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Roaring deep Wopp sounds are generated through sudden interruption of the air stream. The last version of the Wopper emerged uite late in 2014.

Material: 8 valves, steel, synthetic water pipe or conical led pipe
Weight: 25 kg
Dimensions: length 300cm [=9.8 ft] x height 140cm [=4.6 ft]




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Flatterbaum (1994)
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Record player motors rotate vinyl discs or other materials generating whooshing and roaring sounds.

Material: 3 rods with a total of 24 motors: wind sauser, rill sauser, paper sauser, steel, foils
Weight: 60 kg
Dimensions: height 320cm [=10.5 ft] x width 210cm [=6.9 ft]




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Standzeit (1994)
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The mechanical principle of sound generation. Disassembled bell magnets strike steel spring rods.

Material: 32 bells, metal pyramid, spring rods
Weight: 29 kg
Dimensions: heigth 250cm [=8.2 ft] x width 100cm [=3.3 ft]




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Federine (1994)
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A steel pyramid serves as the platform for Federine. Its construction was inspired by the droning and groaning noises of the springs of a garage door. Vibration of similar springs is activated by seven drills set in motion by motors. Schläger furthermore mounted poles and wires to the pyramid which are struck by 25 magnets from spinning machines.

Material: 25 magnets from spinning machines, 7 motors, steel, garage door springs
Weight: 110 kg
Dimensions: height 257cm [=8.4 ft] x width 130cm [=4.2 ft]




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Schellenbaum (1994)
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Twenty-eight modified doorbells are fastened to a column of copper sheet. Bell magnets strike steel and brass bells. The brass bells enrich the sound, which occasionally is reminiscent of bicycle bells, leading to the later variant Telewald.

Material: copper sheet, 28 doorbells, 2 bell magnets
Weight: 17 kg
Dimensions: heigth 200cm [=6.6 ft] x width 60cm [=2.0 ft]




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Knister (1993)
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60 motors cause plastic wrapping and papers to rotate generating whooshing and crackling sounds.

Material: 60 motors, metal, foil
Weight: 15 kg
Dimensions: heigth 180cm [=5.9 ft] x width 25cm [=0.8 ft]




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Knackdosen (1993)
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Connected by a cable electromagnetic signal generators are mounted at intervals of 0.5 meters. Close-circuited, they generate a cracking sound. The 32 meter long cable of the Crackboxes chain can be arranged in various ways. Schläger places the chain either inconspicuously in the room or he constructs with them objects on carriers.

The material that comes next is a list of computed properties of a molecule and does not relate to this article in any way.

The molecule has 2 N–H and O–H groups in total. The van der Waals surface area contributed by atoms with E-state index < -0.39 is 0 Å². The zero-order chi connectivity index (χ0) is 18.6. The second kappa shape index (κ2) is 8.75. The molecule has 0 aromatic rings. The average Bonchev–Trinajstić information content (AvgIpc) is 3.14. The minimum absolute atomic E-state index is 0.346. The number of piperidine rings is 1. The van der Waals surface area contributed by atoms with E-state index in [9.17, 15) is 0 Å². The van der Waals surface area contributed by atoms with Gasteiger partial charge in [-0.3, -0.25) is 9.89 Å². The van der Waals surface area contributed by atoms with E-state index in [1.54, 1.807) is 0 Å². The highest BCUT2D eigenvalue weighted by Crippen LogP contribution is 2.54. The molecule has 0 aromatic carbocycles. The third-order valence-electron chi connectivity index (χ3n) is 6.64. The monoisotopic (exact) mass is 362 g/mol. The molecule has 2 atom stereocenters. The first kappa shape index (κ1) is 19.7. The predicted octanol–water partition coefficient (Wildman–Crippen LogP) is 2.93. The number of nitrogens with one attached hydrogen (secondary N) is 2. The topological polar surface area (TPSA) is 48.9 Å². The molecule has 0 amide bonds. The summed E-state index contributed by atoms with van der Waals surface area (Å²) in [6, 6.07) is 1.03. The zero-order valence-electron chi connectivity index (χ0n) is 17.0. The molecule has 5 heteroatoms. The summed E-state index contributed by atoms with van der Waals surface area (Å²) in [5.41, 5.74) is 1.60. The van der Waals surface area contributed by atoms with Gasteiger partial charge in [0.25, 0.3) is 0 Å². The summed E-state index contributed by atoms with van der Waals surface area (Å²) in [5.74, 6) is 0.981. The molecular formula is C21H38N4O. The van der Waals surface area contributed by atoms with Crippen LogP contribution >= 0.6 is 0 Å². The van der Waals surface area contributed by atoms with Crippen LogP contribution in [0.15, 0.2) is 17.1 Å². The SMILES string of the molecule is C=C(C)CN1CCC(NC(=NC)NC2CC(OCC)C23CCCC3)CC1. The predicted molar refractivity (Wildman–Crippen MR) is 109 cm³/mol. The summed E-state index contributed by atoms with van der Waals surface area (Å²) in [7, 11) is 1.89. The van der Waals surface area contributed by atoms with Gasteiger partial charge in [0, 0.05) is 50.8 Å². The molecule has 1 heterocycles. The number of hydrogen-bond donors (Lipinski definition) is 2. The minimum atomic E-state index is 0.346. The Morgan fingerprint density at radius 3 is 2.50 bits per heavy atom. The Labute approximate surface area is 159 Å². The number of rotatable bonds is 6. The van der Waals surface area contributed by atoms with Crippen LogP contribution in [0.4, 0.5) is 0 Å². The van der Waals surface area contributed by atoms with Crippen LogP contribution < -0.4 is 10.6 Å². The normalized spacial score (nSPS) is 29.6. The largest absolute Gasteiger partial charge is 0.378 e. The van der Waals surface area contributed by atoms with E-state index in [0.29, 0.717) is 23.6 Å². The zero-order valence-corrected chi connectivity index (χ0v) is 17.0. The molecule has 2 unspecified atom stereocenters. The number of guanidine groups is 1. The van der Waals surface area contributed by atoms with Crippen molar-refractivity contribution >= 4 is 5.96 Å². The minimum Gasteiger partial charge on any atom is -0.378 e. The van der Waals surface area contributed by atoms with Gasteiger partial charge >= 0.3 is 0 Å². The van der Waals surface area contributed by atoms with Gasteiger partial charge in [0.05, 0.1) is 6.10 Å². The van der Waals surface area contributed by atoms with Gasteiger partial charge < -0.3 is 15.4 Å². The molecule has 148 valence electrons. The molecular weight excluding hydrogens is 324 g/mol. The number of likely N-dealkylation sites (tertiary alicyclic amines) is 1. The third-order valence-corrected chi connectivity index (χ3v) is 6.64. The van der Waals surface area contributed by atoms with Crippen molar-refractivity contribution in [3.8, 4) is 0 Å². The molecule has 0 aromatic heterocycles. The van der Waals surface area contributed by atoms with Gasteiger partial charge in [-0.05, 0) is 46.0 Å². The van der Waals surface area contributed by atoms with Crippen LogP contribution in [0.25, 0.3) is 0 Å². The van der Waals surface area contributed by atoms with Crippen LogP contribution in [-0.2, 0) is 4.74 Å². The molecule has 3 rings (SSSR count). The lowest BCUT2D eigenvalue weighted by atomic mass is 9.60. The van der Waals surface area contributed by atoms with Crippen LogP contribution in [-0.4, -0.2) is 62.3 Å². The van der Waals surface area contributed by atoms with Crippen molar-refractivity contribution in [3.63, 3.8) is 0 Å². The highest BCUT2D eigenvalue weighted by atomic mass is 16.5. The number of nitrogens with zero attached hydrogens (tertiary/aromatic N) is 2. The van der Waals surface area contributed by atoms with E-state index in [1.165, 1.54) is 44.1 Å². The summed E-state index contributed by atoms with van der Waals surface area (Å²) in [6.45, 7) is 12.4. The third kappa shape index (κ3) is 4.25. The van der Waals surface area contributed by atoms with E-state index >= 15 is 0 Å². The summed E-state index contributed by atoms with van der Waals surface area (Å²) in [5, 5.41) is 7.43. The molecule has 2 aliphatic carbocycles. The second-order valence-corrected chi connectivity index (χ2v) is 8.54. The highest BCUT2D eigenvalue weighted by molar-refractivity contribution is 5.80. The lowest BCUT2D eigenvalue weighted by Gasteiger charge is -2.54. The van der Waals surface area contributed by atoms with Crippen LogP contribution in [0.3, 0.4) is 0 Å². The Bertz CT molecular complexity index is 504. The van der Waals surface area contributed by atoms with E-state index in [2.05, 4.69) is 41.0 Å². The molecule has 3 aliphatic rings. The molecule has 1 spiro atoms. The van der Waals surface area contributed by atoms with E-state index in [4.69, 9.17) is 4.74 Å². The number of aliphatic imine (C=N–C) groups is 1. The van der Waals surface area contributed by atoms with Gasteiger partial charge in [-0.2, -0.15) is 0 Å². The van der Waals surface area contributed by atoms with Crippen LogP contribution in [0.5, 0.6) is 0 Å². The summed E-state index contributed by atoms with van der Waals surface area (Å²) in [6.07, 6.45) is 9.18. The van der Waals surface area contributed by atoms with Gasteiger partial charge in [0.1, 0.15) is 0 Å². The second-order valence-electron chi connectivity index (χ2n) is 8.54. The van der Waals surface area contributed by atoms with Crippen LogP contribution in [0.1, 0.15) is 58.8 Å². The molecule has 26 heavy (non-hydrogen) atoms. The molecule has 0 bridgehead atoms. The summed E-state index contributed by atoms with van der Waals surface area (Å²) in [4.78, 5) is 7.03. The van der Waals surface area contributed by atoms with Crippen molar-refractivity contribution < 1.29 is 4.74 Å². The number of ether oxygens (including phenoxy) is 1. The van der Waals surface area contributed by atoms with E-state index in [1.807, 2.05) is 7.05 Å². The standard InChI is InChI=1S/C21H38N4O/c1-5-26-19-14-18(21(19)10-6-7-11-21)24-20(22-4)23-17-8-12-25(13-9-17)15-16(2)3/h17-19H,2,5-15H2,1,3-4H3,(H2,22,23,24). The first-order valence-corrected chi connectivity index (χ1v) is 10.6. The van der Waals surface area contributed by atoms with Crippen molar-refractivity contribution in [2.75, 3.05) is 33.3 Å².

Material: transducer, signal source, cable
Weight: 15 kg
Dimensions: length 3200cm [=105 ft]




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Hopper (1993)
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Hammerwerk consists of four air drums woth eight pneumatically powered hammers for which the stretched membranes of kevlar -a synthetic fiber of high tensile strength- over a circular mounting with an internal diameter of 1.5 meter. Attached to each drum are sixteen hammers each of which are fitted with a pneumatically operated rotational joint the heads of which covered with various materials, strike the membrane.

Material: steel sheets, pneumatic swivel drives, valve islands, control
Weight: 55 kg
Dimensions: height 220cm [=7.2 ft] x weight 150cm [=4.9 ft]




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Sirenen (1989)
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Air passing through rapidly rotating perforated discs produces a characteristic siren sound. The siren consists of eight discs, which can be triggered by eight throttle flaps and 16 motors. Wind machine blowing air into the valve box. The valves distribute the air to the eight hoses.

Material: steel, tubes, 8 hoses, 8 valves, 8 throttles, 16 motors
Weight: 140 kg
Dimensions: height 240cm [=7.9 ft] x width 350cm [=11.5 ft]




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Klapperrappel (1987)
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Elliptically cut metal cones colliding in pairs, including small amounts of air in the process. Seven pulling magnets from a former pneumatic dispatch that have received a new function.

Material: 7 pulling magnets, steel
Weight: 36 kg